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CHIPS Articles: Researchers find bug in Wi-Fi network encryption

Researchers find bug in Wi-Fi network encryption
By Phoebe Rouge, Technologist, Office of Technology Research and Investigation, FTC - October 23, 2017
If you have a smartphone, laptop, or IoT device connected to a Wi-Fi network, the information you send over that network could be at risk. Researchers recently found a bug that lets attackers break the encryption that protects most wireless networks — leaving data you send exposed.

The bad news is that this is not a problem with a specific device, or even manufacturer — it’s a problem with the WPA2 encryption standard nearly all Wi-Fi devices on the market today use to scramble communications, preventing eavesdropping and tampering. Basically, if you use a device to connect to a wireless network at home, work, or elsewhere, this bug means you cannot rely on that connection being secure.

The good news is that the bug can be fixed with a security update or patch. Device manufacturers and software companies are aware of the bug and updates for affected devices should be rolling out in the near future, if they haven’t already.

In the meantime, connections other than Wi-Fi (like your smartphone’s 4G/3G carrier connection, or a connection with an Ethernet cable) are not affected. So, consider using them instead of Wi-Fi until the updates are available.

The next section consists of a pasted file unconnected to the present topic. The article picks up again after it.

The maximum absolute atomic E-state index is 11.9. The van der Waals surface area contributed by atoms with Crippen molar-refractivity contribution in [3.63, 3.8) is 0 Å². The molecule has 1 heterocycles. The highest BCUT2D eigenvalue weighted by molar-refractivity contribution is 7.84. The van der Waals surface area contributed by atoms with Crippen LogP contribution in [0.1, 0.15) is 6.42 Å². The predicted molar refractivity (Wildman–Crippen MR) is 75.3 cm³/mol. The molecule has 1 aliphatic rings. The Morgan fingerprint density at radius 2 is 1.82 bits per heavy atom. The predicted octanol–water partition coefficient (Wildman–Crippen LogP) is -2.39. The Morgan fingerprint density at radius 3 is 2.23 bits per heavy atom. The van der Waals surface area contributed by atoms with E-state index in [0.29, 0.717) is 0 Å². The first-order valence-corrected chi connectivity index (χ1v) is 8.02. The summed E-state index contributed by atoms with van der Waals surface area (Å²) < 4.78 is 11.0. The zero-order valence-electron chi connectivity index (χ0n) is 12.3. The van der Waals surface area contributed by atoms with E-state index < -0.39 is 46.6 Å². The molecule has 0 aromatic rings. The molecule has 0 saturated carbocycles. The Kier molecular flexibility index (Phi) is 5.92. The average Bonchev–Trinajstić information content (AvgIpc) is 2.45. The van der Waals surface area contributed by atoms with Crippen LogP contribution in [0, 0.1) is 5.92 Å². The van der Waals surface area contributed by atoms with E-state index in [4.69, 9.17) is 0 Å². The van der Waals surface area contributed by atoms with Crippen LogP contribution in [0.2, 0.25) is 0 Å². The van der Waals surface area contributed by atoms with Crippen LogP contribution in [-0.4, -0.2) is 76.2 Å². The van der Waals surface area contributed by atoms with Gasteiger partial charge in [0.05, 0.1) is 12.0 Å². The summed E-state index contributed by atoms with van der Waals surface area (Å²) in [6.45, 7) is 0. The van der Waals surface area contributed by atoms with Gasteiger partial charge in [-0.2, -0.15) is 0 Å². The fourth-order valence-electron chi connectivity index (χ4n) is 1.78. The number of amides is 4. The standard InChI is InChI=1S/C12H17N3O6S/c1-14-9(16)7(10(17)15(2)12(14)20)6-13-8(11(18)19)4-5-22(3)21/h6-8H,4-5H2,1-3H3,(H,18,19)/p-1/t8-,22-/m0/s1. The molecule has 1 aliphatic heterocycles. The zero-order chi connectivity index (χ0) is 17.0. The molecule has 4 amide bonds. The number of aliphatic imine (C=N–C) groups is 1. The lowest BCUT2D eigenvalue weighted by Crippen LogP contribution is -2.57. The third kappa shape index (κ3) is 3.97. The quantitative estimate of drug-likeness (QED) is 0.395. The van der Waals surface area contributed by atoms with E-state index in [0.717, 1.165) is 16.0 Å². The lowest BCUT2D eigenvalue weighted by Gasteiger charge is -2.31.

Even so, this bug is a reminder that there’s no single solution to secure your data, and all of the other tips for protecting your sensitive information and security online are more important than ever, including:

  • Keep up with the latest updates for your software and devices, including updates for your smartphone, computer, and any IoT devices around your home.
  • Avoid sending sensitive information over public Wi-Fi, whether or not it’s encrypted.
  • When you do send sensitive information to a website, make sure the address starts with “HTTPS” — this will at least ensure the data you send to that one website is encrypted.
  • A VPN (Virtual Private Network) app or service can give you another layer of protection for your personal data. VPNs encrypt traffic between your computer and the internet — even on unsecured networks. You can get a personal VPN account from a VPN service provider. If you decide to use one, be aware some VPNs are more secure and easier to use than others, so shop around. Read reviews from several sources, including impartial experts.

The Federal Trade Commission works to promote competition, and protect and educate consumers. You can learn more about consumer topics or file a complaint if you have been scammed consumer complaint online or by calling 1-877-FTC-HELP (382-4357).

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